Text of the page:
Apr 18, 2014 Updated: 12:09 PM
Friday, March 4, 2011
March 4, 2011
Massachusetts was well represented in the audience of this past week’s Oscar ceremony. Not only did the cast, crew, and even the real life characters behind Lowell-based The Fighter attend, but two local boys were there to represent a couple of small movies that have attracted big Oscar attention. Newton-born Howard Cohen and Brookline-born Eric d’Arbeloff are the co-presidents of Roadside Attractions, an independent film distribution company whose two movies, Winter’s Bone and Biutiful, were among those nominated in major categories.
Cohen started in the movie business as an agent, and d’Arbeloff was a producer whose credits include small indie films like Lovely & Amazing and Trick. After watching Hollywood turn in favor of making fewer movies with bigger budgets, the two figured they could successfully market and distribute cheaper, independently-financed movies made for grown ups.
“For me as a producer,” says d’Arbeloff. “I was at the flipside of a number of distribution deals, and I felt like there was an opportunity for a non-studio entity to be passionate about these smaller films. And that’s where we really found our niche.”
Roadside Attractions first hit was Super Size Me, which chronicled Morgan Spurlock’s self-inflicted dare of eating only meals from McDonalds for an entire month. From there, they went on to release a diverse slate of films, including Good Hair, The September Issue, and this past year’s critically-acclaimed and award-winning Winter’s Boneand Biutiful.
How does the duo choose which films they are going to distribute?
Says Howard Cohen, “They are joint decisions, but we also let each other have the films that we really champion. You get the diversity of opinion.”
“For instance,” continues Cohen. “In 2009 we distributed The September Issue, the Anna Wintour Documentary. Eric was really the promoter of that, and saw that there was a big audience for it. I liked the movie, but I think he really had the vision for that one.”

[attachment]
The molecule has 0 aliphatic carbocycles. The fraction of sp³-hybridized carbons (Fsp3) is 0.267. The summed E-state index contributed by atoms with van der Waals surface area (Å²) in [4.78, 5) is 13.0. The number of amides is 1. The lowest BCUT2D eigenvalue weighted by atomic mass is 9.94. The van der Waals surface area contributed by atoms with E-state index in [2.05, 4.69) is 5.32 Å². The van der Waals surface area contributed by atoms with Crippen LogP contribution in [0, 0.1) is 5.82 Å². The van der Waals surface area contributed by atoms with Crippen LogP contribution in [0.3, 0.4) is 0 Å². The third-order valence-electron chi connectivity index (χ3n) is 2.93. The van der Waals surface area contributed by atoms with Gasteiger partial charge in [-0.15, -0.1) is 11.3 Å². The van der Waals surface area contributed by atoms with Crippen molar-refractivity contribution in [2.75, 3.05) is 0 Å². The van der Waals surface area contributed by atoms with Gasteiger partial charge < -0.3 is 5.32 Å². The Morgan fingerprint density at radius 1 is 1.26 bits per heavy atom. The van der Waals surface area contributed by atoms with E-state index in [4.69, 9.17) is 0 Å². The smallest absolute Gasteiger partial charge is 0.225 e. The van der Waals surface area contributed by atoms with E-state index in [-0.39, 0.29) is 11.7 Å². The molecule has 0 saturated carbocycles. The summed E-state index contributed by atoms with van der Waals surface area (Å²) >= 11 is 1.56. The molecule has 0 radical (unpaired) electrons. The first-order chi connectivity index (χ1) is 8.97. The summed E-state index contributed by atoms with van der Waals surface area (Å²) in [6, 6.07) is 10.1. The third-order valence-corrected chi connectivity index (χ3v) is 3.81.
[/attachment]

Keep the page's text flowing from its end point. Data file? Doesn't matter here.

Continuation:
On whether or not they like every movie they distribute, Cohen answers, “It’s better if you like it. I think we definitely distributed films that were not our personal taste, but I would say the vast majority were films that we liked.”
Cohen and d’Arbeloff bring to Hollywood a New England sensibility, especially in how they approach their decision-making process.
“We want our films to have a willingness to entertain,” explains d’Arbeloff, “and maybe that comes from a little bit from our New England roots. We are not just about pleasing critics, and being kind of urbain.”
“We want movies that audiences can really connect with, and that I think is the ideal Roadside Attraction Film. So maybe we have a little bit of Bostonian, New England humility in the mix versus some of our competitors. I think that has opened our eyes to a number of films that aren’t geared towards critics, but that have really sound audiences.”
Cohen add, “We talk how key particular theatres are for our films. They are not the downtown art houses, but actually a little more suburban theaters. The West Newton Cinema is our prototype theatre.”
“We go to the West Newton Cinema every time we visit Eric’s family, who still live in Brookline. We talk to the manager and ask what’s working, what’s not working. There’s a kind of too high brow or very narrow kind of movies that doesn’t work there. And there is a sort of a King’s Speech kind of movie that works really well there.”
What’s worked for Cohen and d’Arbeloff this part year is the Ozark-set mystery Winter’s Bone, nominated for four Oscars including Best Picture, and the Spanish drama Biutiful, which earned its star Javier Bardem a best acting nomination.
What does Cohen and d’Arbeloff attribute their success to?
Cohen explains, “There is group think abut a film, and you don’t want to be taken in by that, because it is sometimes about going the other way. That’s how you have opportunity and success. If everyone loved the move it would probably sell for ten million dollars.”
“It’s picking the one that everyone didn’t love. At Sundance 2010, Winter’s Bone was well liked, but no one thought it would do well,” says Cohen.
Wednesday, January 26, 2011